|‘Jersey Boys’ brings rock 'n’ roll to center stage|
|Written by Douglas Bridges-O’Connor, Daily Vidette Senior Staff|
|Monday, 30 April 2012 12:01|
To some, the idea of a documentary-style jukebox musical might seem a bit busy. However, the Tony-winning “Jersey Boys” is just that, and so much more.
Featuring familiar gems of post-World War II American pop culture and a strong book, the story of Frankie Valli & The Four Seasons will silence even the most skeptical of naysayers.
“Jersey Boys” chronicles the lives of the original members of The Four Seasons, from their days as blue collar boys singing radio hits under streetlights, to the quartet becoming one of the best-selling groups of all time, to the legendary band’s eventual break up, to their 1990 induction into the Rock and Roll Hall of Fame.
The show also makes a point to touch on key events in band members’ personal lives that influenced some of The Four Seasons’ biggest hits while still maintaining the exhilaration of witnessing a group of artists discover themselves.
The story begins in 1953 and introduces the original members of The Four Seasons when there were little more than four boys from Jersey: Tommy DeVito (Adam Zelasko), Nick Massi (Michael Lomenda), Bob Gaudio (Preston Truman Boyd), and — of course — Frankie “Valli” Castelluccio (Joseph Leo Bwarie).
The musical is separated into four “seasons,” each narrated by a different member of the band. Act 1 consists of spring and summer, the band’s early years and rise to fame; Act 2 consists of fall and winter, when things started going south for the British Invasion-proof band. Each member shares a different perspective on the band and his contribution to it.
Zelasko’s scheming, financially reckless Tommy DeVito was spot on, complete with trademark swagger and thick Jersey accent. His acting was particularly notable because Zelasko is a swing — an understudy who prepares for several roles, and is often required to fill the role of another actor at a moment’s notice.
Truman successfully played up the talented, yet naïve Bob Gaudio, whose songwriting skills helped launch The Four Seasons’ streak of fame.
Lomenda flawlessly illustrated Nick Massi’s feelings of being the “Ringo” of the group, and his repeated interest in “starting his own group.”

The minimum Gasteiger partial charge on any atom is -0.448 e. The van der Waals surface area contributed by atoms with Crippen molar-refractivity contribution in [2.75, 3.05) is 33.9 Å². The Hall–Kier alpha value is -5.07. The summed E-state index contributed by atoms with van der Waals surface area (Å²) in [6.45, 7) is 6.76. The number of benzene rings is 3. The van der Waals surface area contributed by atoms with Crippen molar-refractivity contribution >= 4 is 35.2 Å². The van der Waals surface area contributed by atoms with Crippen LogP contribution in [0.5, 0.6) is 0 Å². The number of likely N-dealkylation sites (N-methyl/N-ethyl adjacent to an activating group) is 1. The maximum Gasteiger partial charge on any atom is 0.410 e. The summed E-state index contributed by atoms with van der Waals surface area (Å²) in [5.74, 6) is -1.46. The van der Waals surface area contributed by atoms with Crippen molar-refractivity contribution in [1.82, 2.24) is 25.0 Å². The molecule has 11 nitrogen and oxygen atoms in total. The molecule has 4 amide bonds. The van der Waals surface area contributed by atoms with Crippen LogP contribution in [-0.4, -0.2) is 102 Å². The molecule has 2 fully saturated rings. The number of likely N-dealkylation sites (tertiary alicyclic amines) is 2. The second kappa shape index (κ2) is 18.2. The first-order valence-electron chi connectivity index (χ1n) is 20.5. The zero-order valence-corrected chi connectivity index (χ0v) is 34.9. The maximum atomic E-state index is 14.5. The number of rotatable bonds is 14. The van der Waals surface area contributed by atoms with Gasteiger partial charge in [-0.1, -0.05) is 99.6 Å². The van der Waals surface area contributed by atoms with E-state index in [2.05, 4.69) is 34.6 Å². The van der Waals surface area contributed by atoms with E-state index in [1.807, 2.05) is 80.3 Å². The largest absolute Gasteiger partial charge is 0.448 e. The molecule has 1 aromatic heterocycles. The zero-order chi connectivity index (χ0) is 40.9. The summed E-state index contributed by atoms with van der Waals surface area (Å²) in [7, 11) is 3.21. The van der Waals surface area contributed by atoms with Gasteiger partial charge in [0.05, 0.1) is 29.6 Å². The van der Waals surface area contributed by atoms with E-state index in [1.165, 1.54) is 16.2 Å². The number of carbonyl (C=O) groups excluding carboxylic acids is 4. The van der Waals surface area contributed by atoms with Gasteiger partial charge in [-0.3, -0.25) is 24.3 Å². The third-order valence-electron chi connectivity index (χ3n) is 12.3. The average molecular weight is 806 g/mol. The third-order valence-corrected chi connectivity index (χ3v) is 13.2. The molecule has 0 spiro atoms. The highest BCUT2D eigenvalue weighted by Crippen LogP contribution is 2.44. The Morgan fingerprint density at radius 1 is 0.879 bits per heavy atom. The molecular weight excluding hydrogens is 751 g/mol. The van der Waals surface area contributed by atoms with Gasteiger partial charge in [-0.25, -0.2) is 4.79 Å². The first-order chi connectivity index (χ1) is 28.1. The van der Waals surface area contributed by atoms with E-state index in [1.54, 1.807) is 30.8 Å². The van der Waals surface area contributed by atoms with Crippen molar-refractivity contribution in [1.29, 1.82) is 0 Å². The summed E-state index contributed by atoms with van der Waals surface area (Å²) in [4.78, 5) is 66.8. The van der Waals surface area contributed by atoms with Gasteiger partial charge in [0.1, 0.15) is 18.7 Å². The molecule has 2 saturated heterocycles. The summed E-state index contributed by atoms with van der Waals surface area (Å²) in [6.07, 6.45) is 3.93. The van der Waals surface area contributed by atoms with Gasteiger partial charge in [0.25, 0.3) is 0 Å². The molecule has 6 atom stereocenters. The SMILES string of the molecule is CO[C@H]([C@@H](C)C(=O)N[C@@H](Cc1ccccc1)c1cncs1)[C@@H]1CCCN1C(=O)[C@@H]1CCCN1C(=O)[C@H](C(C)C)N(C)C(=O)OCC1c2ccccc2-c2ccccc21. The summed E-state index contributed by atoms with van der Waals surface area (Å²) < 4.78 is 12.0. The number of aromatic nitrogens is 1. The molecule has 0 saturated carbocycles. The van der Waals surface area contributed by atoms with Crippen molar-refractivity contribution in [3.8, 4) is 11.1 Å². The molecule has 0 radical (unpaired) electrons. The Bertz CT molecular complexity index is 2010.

However, Bwarie received the most applause and praise for his portrayal of Frankie Valli. His flawless solos pulled your heart up into your throat with a falsetto switch, then sent it plummeting back with a key change. Without a doubt, Bwarie could very well have brought the house down all on his own.
The show was largely interactive, with each narration mentioned above breaking the four-wall and the audience’s participation as the in-show audiences during many of Act 1’s musical numbers, including “Big Girls Don’t Cry” and “Walk Like a Man.” After those numbers, cast members often bowed and waved to the cheering crowds, both seated on the floor and in the balcony.
The set was minimal, consisting of a lighted silhouette of a neighborhood backdrop, a retractable chain-link fence, and a catwalk, capturing the industrial grittiness and appeal of the New Jersey Frankie Valli and The Four Seasons called home. From scene to scene, a series of impressionistic set features including a recording studio, nightclub and even the stage of “The Ed Sullivan Show” graced the stage.
In my humble opinion one of the most impressive features of “Jersey Boys” was the use of a few cameras to create amazing special effects. During “The Ed Sullivan Show” scene, vintage cameras — dressing for the modern cameras inside — capture the The Four Seasons singing and dancing their hearts out and then relay the black-and-white footage to a large screen housed above the main stage and effectively pulling the audience deeper into the world of Jersey Boys.
One would assume that Jersey Boys would strictly appeal to more mature audiences, but the show is equally engaging to younger viewers. After all, the show’s opening number is “Ces Soirées-la,” a 2000 hip-hop version of The Four Seasons’ 1975 chart-topper “December, 1963 (Oh, What a Night).” And the younger crowd is sure to recognize the original version of “Beggin’,” which was covered by Madcon in 2008.
While some may argue the premise of “Jersey Boys” seems too busy or even boring, the show thankfully avoids contrived sentimentality and, yes, even predictability with its compelling characterizations and its R-rated dialogue. This classic tale of pursuing the great American dream is sure to receive standing O’s from theater lovers both young and old.